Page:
Coca-Cola to use bottles made from 100% rPET
Coca-Cola, in partnership with Coca-Cola European Partners, has announced its Honest, Glacéau Smartwater and Chaudfontaine brands will all be sold in bottles made from 100% recycled plastic (rPET). They will transition between the end of 2019 and 2020, replacing 9,000 tonnes of virgin plastic per year across western Europe.
This move is part of Coca-Cola’s A World Without Waste commitment that, by 2025, at least half of the plastic used in its PET bottles across western Europe will come from recycled sources. In 2019, Coca-Cola will use approximately 60,000 tonnes of recycled plastic in these markets, removing the equivalent amount of virgin plastic.
Bruno van Gompel, technical and supply chain director for Coca-Cola Western Europe said: “This is a significant step for our business. From 2020, wherever you buy these brands in our western European markets, you will find them in a bottle that is entirely made from recycled plastic. This is a clear signal of our ambition – we aim to meet and exceed our target of using 50% rPET across our total portfolio by 2025.
“Both Honest and Glacéau Smartwater have a huge following in the US, whilst being relatively young brands in Europe. We have ambitious growth plans for both of these brands, as we continue to broaden our portfolio to offer people different drinks to meet changing tastes and lifestyles – and we want to grow them sustainably.”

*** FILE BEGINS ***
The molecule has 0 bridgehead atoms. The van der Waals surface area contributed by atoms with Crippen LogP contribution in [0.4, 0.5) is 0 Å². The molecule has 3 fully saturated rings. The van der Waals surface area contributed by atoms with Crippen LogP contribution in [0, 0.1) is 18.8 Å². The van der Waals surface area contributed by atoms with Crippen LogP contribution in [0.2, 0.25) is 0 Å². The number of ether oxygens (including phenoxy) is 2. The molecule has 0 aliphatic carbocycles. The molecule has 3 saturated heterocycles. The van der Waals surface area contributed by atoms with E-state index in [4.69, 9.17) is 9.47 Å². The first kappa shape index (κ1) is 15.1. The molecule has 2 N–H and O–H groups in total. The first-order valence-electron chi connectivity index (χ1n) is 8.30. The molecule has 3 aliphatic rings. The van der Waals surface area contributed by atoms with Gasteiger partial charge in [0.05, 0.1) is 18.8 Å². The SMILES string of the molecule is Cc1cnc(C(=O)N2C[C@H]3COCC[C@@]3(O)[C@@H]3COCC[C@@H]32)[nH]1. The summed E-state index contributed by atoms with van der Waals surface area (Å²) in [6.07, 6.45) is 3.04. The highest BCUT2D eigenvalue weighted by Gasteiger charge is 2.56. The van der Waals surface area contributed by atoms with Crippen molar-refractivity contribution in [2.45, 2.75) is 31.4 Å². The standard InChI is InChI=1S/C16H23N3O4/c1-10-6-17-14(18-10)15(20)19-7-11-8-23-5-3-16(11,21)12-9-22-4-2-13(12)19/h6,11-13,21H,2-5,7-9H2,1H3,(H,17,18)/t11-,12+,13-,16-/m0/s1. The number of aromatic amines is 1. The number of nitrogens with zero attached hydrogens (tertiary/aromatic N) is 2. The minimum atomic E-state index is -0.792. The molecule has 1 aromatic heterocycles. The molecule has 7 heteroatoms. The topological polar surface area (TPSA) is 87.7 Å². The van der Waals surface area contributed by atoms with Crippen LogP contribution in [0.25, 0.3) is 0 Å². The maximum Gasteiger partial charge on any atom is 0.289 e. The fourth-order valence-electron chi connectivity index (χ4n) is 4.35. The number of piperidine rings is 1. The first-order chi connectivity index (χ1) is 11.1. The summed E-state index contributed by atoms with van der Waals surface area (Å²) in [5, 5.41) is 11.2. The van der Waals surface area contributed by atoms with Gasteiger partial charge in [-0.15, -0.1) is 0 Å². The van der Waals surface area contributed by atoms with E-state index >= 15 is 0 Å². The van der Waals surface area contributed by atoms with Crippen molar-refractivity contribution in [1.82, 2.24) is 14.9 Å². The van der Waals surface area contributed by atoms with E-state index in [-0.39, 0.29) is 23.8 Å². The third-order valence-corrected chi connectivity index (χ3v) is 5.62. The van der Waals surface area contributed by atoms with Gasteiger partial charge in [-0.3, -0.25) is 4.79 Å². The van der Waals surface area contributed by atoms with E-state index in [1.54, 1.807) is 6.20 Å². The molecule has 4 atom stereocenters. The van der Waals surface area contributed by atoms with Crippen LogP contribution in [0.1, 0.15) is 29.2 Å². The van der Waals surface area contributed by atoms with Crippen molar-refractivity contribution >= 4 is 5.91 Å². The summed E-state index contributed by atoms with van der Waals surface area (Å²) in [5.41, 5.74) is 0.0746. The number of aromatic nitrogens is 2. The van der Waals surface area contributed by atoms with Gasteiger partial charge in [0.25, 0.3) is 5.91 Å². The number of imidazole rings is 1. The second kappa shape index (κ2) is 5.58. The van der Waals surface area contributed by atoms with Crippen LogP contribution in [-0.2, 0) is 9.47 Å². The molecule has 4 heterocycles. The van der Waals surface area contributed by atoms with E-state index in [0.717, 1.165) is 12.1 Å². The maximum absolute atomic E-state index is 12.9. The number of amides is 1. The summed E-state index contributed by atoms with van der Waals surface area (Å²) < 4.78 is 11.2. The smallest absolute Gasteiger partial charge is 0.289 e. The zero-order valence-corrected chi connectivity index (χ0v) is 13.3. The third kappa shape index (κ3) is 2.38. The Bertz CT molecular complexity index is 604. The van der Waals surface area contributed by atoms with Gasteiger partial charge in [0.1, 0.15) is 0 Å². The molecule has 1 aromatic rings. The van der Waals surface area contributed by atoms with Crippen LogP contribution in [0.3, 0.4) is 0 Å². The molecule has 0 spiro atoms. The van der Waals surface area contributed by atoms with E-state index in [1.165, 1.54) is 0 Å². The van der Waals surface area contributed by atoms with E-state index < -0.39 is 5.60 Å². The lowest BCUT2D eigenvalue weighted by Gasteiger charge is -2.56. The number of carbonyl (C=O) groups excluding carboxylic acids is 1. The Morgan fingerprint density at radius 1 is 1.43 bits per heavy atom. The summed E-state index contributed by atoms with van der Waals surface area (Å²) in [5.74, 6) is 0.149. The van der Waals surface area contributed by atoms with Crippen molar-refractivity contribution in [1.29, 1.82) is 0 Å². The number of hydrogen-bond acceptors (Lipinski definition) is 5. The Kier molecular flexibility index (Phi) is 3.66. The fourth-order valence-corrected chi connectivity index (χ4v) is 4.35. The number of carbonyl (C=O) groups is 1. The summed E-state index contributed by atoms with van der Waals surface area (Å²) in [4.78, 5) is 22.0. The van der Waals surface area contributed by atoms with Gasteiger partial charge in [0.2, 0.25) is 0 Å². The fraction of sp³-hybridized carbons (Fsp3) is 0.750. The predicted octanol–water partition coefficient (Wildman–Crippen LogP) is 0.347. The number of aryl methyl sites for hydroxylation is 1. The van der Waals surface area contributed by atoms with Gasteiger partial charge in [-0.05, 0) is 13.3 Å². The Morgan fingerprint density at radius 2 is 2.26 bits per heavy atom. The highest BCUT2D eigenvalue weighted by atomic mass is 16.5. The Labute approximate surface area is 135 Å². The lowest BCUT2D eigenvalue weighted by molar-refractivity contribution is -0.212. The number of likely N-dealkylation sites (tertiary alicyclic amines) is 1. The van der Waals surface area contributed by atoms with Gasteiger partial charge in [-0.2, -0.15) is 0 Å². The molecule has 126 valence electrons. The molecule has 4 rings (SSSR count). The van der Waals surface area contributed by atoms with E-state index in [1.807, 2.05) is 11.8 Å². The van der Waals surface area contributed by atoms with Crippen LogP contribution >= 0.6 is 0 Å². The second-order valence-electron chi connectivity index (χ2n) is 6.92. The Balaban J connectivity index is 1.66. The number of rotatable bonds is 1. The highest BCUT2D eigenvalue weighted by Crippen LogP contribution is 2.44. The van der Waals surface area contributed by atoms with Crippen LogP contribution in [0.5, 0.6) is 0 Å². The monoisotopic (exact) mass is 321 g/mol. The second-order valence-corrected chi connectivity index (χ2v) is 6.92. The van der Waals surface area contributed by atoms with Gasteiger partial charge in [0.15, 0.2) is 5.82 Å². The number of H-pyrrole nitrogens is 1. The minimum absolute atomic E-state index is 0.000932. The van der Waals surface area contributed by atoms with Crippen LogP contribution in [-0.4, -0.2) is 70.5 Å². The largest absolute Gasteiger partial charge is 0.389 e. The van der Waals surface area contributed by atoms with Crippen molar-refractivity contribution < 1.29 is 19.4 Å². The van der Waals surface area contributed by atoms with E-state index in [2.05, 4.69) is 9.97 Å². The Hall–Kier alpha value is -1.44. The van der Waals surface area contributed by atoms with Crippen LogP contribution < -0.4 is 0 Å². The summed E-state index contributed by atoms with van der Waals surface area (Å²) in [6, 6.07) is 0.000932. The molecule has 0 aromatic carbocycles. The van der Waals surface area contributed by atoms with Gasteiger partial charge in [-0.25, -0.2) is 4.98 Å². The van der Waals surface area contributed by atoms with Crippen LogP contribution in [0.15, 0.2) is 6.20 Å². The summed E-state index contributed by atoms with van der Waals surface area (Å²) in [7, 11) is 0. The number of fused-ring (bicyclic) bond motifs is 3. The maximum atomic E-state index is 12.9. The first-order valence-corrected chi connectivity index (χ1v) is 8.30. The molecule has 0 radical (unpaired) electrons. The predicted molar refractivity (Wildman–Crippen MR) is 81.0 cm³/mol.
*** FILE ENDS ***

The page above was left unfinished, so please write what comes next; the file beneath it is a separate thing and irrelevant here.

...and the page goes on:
Sprite moves to clear bottle
Coca-Cola is also announcing that it is transitioning Sprite from a green PET bottle to a clear PET pack, which can more easily be recycled bottle to bottle.
Ron Lewis, chief supply chain officer at Coca-Cola European Partners said: “We know people have high expectations of companies to make the products that they love in a sustainable way and we’re committed to meeting those expectations. Ultimately, our goal is to ensure that every bottle or can we sell is collected, recycled and reused. By moving Sprite from a green bottle to a clear bottle, the material can easily be recycled and used again to make another bottle.”
Coca-Cola began using recycled PET in its plastic bottles in the 1990s. More recently Coca-Cola has invested in enhanced recycling technologies to improve the availability of food-grade recycled PET for use in its bottles. This technology allows PET to be created from low-value plastic waste that previously couldn’t be recycled into bottles.
Van Gompel said: “These new technologies expand the types of plastic waste streams that can be recycled back into bottles, allowing a broader range of collected materials to become part of the circular economy. It also enables us to use collection streams that were normally going to incineration or landfill. Investments in scale-up technologies such as these help us accelerate our use of recycled plastic in our bottles.”